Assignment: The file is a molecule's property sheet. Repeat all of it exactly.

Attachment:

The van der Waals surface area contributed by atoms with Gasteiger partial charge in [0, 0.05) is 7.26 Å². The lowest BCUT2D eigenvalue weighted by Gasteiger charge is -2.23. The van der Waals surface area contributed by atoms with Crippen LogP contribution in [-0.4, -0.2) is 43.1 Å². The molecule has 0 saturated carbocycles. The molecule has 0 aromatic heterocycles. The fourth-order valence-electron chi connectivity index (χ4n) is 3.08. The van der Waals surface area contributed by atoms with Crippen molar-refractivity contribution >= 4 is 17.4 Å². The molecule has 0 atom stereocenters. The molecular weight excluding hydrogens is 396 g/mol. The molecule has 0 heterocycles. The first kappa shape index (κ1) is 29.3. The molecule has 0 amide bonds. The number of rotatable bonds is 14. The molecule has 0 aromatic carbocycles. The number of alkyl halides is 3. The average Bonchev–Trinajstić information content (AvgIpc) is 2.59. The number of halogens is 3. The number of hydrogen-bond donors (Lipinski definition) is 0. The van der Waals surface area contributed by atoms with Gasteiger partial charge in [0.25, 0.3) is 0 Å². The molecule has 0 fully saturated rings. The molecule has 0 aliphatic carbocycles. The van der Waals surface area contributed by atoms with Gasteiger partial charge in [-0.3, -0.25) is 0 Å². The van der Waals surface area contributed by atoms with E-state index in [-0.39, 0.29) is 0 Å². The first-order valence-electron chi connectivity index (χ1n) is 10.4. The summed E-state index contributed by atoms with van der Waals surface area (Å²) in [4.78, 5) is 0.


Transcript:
The van der Waals surface area contributed by atoms with Gasteiger partial charge in [0, 0.05) is 7.26 Å². The lowest BCUT2D eigenvalue weighted by Gasteiger charge is -2.23. The van der Waals surface area contributed by atoms with Crippen LogP contribution in [-0.4, -0.2) is 43.1 Å². The molecule has 0 saturated carbocycles. The molecule has 0 aromatic heterocycles. The fourth-order valence-electron chi connectivity index (χ4n) is 3.08. The van der Waals surface area contributed by atoms with Crippen molar-refractivity contribution >= 4 is 17.4 Å². The molecule has 0 atom stereocenters. The molecular weight excluding hydrogens is 396 g/mol. The molecule has 0 heterocycles. The first kappa shape index (κ1) is 29.3. The molecule has 0 amide bonds. The number of rotatable bonds is 14. The molecule has 0 aromatic carbocycles. The number of alkyl halides is 3. The average Bonchev–Trinajstić information content (AvgIpc) is 2.59. The number of halogens is 3. The number of hydrogen-bond donors (Lipinski definition) is 0. The van der Waals surface area contributed by atoms with Gasteiger partial charge in [0.25, 0.3) is 0 Å². The molecule has 0 fully saturated rings. The molecule has 0 aliphatic carbocycles. The van der Waals surface area contributed by atoms with Gasteiger partial charge in [-0.3, -0.25) is 0 Å². The van der Waals surface area contributed by atoms with E-state index in [-0.39, 0.29) is 0 Å². The first-order valence-electron chi connectivity index (χ1n) is 10.4. The summed E-state index contributed by atoms with van der Waals surface area (Å²) in [4.78, 5) is 0.